I was from a poor family living in a council house. My parents wanted better for me so they strongly encouraged me to pass the 11Plus. Then at grammar school, every evening they took an interest in what I’d done at school. They tested before a school test. This was not grim, forced labour – they were sharing their lives with me. Effectively, they were sacrificing themselves for me.

Peter B
Peter B
6 months ago
Reply to  Billy Bob

You simply cannot do that in a free society. The cost to freedom far outweighs any benefits you might hope to see. I think we have enough practical evidence of this from the twentieth century experiments.
And what will you do if science at some point shows that there is a significant genetic component to intelligence (which may turn out to be the case) ? Enforced state genetic engineering so everyone is “levelled” to the same starting conditions ?
And what about attractiveness ? As people like Dominic Frisby have correctly pointed out, the most discriminated against group in society is the unnattractive. How would you propose to stop people discriminating based on people’s looks and likeability ?

Billy Bob
Billy Bob
6 months ago
Reply to  Peter B

Where have I ever said anything like that was desirable, or that equity rather than equality should be the goal?
I merely said that we’ve never had true meritocracy, as I believe the advantages we receive in childhood (especially financial ones) will almost always be more important than ability or work ethic when we’re talking about a persons earnings or status over their lifetime

Charles Stanhope
Charles Stanhope
6 months ago
Reply to  Billy Bob

You should be entitled to spend your money as exactly you wish, and if that includes procuring a first class education so be it, and meritocracy be damned!

Billy Bob
Billy Bob
6 months ago

Unfortunately I agree with you, although I still feel the advantages of expensive private schools lie less in the actual education and more to do with the contacts made there.
We’re all guilty of nepotism, numerous mates of mine were put through their apprenticeships by working for the mates fathers for instance, which is the same thing just on a lower scale than those at expensive schools can manage getting parachuted into top jobs.
My point was the meritocracy is a utopian myth, we’ve never had it and never will. I’m more comfortable now than I would be if I’d grown up on Moss Side, but likewise I’d have coasted through life much easier if my old man had been an investment banker rather than working on a building site.
I’m not proposing any alternatives to the current system, it’s simply a bugbear of mine when people claim to have got where they are entirely on their own merits, when most are oblivious to the help they had along the way. This blind belief that we somehow live in some utopian meritocracy where everybody ends up where they deserve to me is absolute nonsense

Caradog Wiliams
Caradog Wiliams
6 months ago
Reply to  Billy Bob

See my post above. It is all about parental involvement, money or time. Don’t really agree with you when you say that private schools are about contacts. It is more to do with the idea that you are going somewhere to learn, rather than somewhere boring to waste time. Grammar schools were perfect because the pupils had worked (a little) to get there. They had achieved something by their own efforts and it was something to be proud of. But they did need support to get there.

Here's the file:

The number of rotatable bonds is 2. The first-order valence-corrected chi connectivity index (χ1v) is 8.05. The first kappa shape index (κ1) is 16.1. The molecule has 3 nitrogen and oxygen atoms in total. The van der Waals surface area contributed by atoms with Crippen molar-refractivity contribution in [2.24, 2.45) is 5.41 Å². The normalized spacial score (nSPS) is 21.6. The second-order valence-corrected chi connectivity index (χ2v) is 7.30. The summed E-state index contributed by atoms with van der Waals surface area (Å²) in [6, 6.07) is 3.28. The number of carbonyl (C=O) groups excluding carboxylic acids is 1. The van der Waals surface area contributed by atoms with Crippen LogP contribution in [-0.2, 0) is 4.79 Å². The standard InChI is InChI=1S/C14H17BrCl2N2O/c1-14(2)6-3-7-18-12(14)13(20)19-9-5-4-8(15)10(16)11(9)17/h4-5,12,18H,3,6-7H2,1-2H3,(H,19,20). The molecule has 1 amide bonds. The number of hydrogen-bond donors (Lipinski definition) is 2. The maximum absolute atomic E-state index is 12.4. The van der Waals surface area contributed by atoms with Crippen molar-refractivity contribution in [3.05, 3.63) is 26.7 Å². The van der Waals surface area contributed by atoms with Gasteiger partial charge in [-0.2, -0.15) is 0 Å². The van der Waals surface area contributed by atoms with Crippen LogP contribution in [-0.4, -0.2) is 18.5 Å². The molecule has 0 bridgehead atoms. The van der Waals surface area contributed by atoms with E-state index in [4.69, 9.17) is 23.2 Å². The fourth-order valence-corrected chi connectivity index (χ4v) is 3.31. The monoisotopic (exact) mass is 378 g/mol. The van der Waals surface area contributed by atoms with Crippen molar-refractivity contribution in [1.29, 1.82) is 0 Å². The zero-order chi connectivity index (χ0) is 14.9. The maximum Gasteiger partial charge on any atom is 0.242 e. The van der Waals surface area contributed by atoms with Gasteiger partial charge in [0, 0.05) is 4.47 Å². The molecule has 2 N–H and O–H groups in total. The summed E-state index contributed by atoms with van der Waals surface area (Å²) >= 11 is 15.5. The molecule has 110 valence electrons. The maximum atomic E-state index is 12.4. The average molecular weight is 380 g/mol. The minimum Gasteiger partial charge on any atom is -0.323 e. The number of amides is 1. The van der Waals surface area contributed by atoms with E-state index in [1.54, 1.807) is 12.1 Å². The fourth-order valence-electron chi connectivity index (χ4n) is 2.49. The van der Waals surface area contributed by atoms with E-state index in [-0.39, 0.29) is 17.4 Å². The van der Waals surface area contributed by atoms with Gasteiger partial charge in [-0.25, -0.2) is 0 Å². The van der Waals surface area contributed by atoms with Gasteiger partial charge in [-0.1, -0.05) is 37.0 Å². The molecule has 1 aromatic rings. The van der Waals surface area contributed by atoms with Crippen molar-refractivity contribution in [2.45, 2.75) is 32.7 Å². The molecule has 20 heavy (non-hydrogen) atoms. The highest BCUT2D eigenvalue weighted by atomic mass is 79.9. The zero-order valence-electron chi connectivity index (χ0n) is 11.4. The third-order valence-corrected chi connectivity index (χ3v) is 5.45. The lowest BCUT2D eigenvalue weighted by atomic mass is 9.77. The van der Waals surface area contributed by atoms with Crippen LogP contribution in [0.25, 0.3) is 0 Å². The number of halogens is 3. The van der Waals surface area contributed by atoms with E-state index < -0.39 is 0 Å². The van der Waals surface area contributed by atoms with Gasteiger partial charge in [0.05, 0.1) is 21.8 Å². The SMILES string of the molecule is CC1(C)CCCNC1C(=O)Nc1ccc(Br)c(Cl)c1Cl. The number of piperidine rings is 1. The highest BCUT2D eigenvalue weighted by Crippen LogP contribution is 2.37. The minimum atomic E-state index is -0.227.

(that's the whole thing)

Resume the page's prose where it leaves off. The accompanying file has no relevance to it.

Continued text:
Charles Stanhope
Charles Stanhope
6 months ago
Reply to  Billy Bob

Well as Pliny the younger put it so pithily nearly two thousand years ago:-
“Nothing is more unequal than equality itself.”

Andy White
Andy White
6 months ago

Pithy remark, yes, but the evidence of the last 2000 years is that it wasn’t quite the clincher that the younger Pliny hoped it was going to be!

harry storm
harry storm
6 months ago
Reply to  Billy Bob

Mericroacy is not a myth. If it were, I wouldn’t get on an airplane or even cross a bridge.

UnHerd Reader
UnHerd Reader
6 months ago
Reply to  Billy Bob

I think George W. Bush is a great example. His grades and test scores were low enough that he couldn’t get into Texas A and M or the University of Texas. But, because daddy and grandpa went to Yale, he was admitted. He received gentleman Cs there but was still admitted to Harvard for his MBA. Then there’s Jarod Kushner. Daddy got him into Harvard, despite low grades and test scores, by donating $2.5 million to Harvard. Another donation to NYU got Jarod admitted.

M. Jamieson
M. Jamieson
6 months ago

No one is entitled to buy anything they want, surely? Kidneys, methamphetamine, people – all things we deem it socially destructive to trade for.

I wouldn’t include private education in that, but I don’t think your principle holds.

Ian_S
Ian_S
6 months ago
Reply to  Billy Bob

No. This is far worse. With regard to universities, meritocracy wasn’t perfect at all say 50 years ago, and I’d agree it was heavily filtered by class, despite some efforts to find and support bright people from less advantaged backgrounds (e.g. scholarships). Though hardly perfect, the ideal of merit and excellence was there. Very unusual for a human society. While imperfect, the debasement of public institutions by promotion of apparatchik dunces like Gay didn’t happen. Do not think that under the new regime, class has disappeared: it’s just that the ruling class has now adopted DEI as an invisibility cloak to distract from their privilege, while class based wealth gaps and structural iniquities actually increase. This is in addition to the totalitarianism and identitarian nepotism of the new elites, that sneers at the ideals of universal principles and a fair go for all.

Billy Bob
Billy Bob
6 months ago
Reply to  Ian_S